Kerala is being compared with South Korea, which successfully flattened the curve after an initial explosion in Covid-19 cases thanks to its affordable testing kits.

Our government and our visionary leaders since the beginning [1957, when the first Kerala government came to power after the state was created in 1956] have been committed to improving availability of health facilities to everyone irrespective of social position. We are continuing that rich legacy that we have inherited. South Korea is a different case; Kerala is an altogether different experience. Ours is an all-encompassing social initiative because we in the government believe that health is a public good. Of course, we are getting into a rapid testing phase like South Korea did. We now have the wherewithal to do that.

Are you anxious this crisis will spiral out of control?

Never. We are concerned about the welfare of all people who happen to be within the borders of this state, whether Indian or foreign. We are doing everything possible to arrest this disease. Where does the question of anxiety arise? We are asking people not to panic because the government is not just with them, but one step ahead of them to make an all-out effort to protect them. But we also want all the people here to follow strict rules. We also make it a point to be totally transparent and we communicate regularly with the media and address the public directly through all forums. In all panchayats of Kerala, we have created a volunteer force comprising young people. We are also offering a lot of help to people who are stranded due to the lockdown. I have already shared most specifics in my daily interaction with the media.

Now, about people from abroad. There is tremendous scope for our doctors to share their experiences with those abroad. When we set up the Loka Kerala Sabha [a forum to bring non-resident Keralites under one platform], there was a lot of criticism here. Now everyone understands that in times of need, there is larger cooperation that is possible. Doctors and nurses from afar are able to give and take knowledge. All that is strengthening our efforts to contain Covid-19.

The number of cases in Kerala is still rising…

Let me assure you that we have a public-health machinery which is more of a social infrastructure to trace people who could be infected. We are determined to leave nothing to chance. We will put all those who need to be put under watch in quarantine and all those who need treatment will get treatment. Why don’t you see that we are the ones who have tested the largest number of people? We do it because the density of population in the state is very high. Look at Covid-19 mortality rate in the state. That is because we are prompt in identifying and isolating potential cases of Covid-19.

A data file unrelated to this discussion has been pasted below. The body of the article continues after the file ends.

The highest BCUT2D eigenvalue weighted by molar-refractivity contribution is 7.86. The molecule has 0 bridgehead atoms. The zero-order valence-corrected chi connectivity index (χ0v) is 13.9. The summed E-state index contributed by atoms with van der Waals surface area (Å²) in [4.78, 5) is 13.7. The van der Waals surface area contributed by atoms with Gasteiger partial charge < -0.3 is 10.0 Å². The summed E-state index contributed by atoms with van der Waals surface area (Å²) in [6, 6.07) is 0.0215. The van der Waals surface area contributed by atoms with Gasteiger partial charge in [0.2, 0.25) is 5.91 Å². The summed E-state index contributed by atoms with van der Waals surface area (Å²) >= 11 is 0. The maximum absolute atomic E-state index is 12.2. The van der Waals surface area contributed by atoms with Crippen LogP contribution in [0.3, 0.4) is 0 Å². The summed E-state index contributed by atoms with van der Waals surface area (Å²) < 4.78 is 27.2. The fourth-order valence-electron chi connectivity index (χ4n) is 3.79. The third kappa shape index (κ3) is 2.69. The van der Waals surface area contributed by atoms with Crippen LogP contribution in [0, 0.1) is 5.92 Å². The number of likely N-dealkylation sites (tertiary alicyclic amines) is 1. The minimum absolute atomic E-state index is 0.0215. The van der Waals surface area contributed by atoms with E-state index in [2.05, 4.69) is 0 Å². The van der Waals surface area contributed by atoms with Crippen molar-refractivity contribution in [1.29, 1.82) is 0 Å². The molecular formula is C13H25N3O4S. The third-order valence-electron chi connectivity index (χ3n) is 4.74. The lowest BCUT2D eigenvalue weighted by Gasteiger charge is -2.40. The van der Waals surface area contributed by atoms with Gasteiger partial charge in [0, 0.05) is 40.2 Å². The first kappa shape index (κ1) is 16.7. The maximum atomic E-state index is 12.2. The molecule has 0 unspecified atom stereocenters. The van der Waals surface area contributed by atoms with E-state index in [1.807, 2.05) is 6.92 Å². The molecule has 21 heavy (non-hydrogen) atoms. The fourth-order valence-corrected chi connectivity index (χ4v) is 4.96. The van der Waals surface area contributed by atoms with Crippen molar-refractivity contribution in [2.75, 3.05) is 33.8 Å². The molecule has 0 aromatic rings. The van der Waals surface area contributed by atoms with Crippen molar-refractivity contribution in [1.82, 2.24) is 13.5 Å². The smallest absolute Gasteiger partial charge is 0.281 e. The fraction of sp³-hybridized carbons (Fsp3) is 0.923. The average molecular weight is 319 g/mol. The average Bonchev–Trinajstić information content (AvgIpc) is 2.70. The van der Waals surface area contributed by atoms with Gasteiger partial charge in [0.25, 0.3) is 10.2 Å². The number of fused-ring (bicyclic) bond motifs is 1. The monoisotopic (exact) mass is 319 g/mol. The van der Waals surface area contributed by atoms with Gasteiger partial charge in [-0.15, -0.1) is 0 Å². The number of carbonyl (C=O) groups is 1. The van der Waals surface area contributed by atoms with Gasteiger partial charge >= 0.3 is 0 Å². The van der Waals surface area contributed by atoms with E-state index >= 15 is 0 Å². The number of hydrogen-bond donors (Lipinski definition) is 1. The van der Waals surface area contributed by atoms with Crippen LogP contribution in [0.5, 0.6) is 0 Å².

We don’t want people to die of Covid-19 and we don’t want people to die of hunger. I want to tell our diaspora and relatives of workers now in Kerala that we will take care of them. You shouldn’t worry about them. We are well-equipped to deal with Covid-19. We have many testing centres now… . The government is also encouraging people to grow food crops at a local level so that there is no food shortage in the state.

Before temporarily banning liquor shops, your government had hesitated a bit even while under attack from the Opposition, saying the measure would result in social repercussions and rise in illicit trading. Since these were closed, some people have committed suicide.

Crowding outside these retail outlets will spread infection. People addicted need to voluntarily opt to be admitted to deaddiction centres. We have made all arrangements for them. A helpdesk for online counselling is being created to address this problem. Counselling through the web will be expanded much further. Now, criticism against the government over this is raised only by hypocrites.

There are complaints of police misusing power and abusing people. Reportedly, in some cases, a few policemen used filthy language against even those who were inside their houses.

As of now, the police are doing their job, but in odd cases of such abusive behaviour we will take prompt action. Nobody should use filthy language. After all, all these measures are for the people and if they have a sufficient and solid reason to step out of homes, nobody will harass them. That is my assurance to the people of Kerala. But they must not come up with lame excuses to roam around. Without doubt, ours is a ‘people first’ policy. And we have seen great unity in the state in fighting Covid-19. This has become a people’s movement. Besides, we will not allow anyone to communalise this pandemic. Coronavirus has no religion.

There are protests by guest workers in some parts of the state.

We have taken care of those. There was a conspiracy behind it. We will punish the guilty.

What are you going to do about the sealing of the border in the north by Karnataka?

I spoke with the Prime Minister and then the Honourable Home Minister Amit Shah was kind enough to listen to our position. But so far nothing concrete has happened after that although there is a court verdict in our favour. We must not forget that Mangalore is a medical hub because of its geography: proximity to Kerala. Historically, it flourished because of contribution of people from the entire northern region of Kerala. It is unfair to seal borders, especially to stop those who are seeking medical care.

Are you satisfied with the Centre’s Covid-19 package?

We welcome the move. We, however, expect the Honourable Prime Minister to do more because the states are resource-scarce and have to depend on the Centre.

First published in Open